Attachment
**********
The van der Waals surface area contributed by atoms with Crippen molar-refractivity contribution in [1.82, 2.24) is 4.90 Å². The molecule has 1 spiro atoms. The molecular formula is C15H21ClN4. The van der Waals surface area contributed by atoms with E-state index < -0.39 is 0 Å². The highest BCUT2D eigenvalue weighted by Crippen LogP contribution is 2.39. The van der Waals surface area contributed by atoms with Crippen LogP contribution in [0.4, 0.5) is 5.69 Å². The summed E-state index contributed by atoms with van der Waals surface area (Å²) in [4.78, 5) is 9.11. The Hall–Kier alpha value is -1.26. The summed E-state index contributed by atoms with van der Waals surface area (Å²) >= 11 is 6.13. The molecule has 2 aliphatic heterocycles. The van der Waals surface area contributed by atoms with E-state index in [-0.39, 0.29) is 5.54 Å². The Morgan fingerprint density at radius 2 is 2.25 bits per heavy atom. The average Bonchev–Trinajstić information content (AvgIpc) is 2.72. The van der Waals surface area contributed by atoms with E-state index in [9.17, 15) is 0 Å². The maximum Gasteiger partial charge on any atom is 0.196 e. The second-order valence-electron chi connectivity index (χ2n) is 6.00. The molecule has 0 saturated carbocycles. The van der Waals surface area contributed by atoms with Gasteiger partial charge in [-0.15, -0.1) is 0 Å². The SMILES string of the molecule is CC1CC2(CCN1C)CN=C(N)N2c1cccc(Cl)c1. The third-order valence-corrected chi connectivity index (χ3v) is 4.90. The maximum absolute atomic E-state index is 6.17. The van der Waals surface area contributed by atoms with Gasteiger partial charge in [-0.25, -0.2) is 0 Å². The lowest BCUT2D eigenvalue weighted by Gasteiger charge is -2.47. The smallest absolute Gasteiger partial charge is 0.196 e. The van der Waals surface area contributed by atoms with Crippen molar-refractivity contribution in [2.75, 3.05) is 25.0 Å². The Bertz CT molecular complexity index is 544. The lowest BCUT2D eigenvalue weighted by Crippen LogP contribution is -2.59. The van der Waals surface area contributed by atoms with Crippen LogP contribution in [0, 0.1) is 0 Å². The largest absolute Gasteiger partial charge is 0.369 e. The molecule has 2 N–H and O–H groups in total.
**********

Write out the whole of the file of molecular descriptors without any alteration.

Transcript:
The van der Waals surface area contributed by atoms with Crippen molar-refractivity contribution in [1.82, 2.24) is 4.90 Å². The molecule has 1 spiro atoms. The molecular formula is C15H21ClN4. The van der Waals surface area contributed by atoms with E-state index < -0.39 is 0 Å². The highest BCUT2D eigenvalue weighted by Crippen LogP contribution is 2.39. The van der Waals surface area contributed by atoms with Crippen LogP contribution in [0.4, 0.5) is 5.69 Å². The summed E-state index contributed by atoms with van der Waals surface area (Å²) in [4.78, 5) is 9.11. The Hall–Kier alpha value is -1.26. The summed E-state index contributed by atoms with van der Waals surface area (Å²) >= 11 is 6.13. The molecule has 2 aliphatic heterocycles. The van der Waals surface area contributed by atoms with E-state index in [-0.39, 0.29) is 5.54 Å². The Morgan fingerprint density at radius 2 is 2.25 bits per heavy atom. The average Bonchev–Trinajstić information content (AvgIpc) is 2.72. The van der Waals surface area contributed by atoms with E-state index in [9.17, 15) is 0 Å². The maximum Gasteiger partial charge on any atom is 0.196 e. The second-order valence-electron chi connectivity index (χ2n) is 6.00. The molecule has 0 saturated carbocycles. The van der Waals surface area contributed by atoms with Gasteiger partial charge in [-0.15, -0.1) is 0 Å². The SMILES string of the molecule is CC1CC2(CCN1C)CN=C(N)N2c1cccc(Cl)c1. The third-order valence-corrected chi connectivity index (χ3v) is 4.90. The maximum absolute atomic E-state index is 6.17. The van der Waals surface area contributed by atoms with Gasteiger partial charge in [-0.25, -0.2) is 0 Å². The lowest BCUT2D eigenvalue weighted by Gasteiger charge is -2.47. The smallest absolute Gasteiger partial charge is 0.196 e. The van der Waals surface area contributed by atoms with Crippen molar-refractivity contribution in [2.75, 3.05) is 25.0 Å². The Bertz CT molecular complexity index is 544. The lowest BCUT2D eigenvalue weighted by Crippen LogP contribution is -2.59. The van der Waals surface area contributed by atoms with Crippen LogP contribution in [0, 0.1) is 0 Å². The largest absolute Gasteiger partial charge is 0.369 e. The molecule has 2 N–H and O–H groups in total.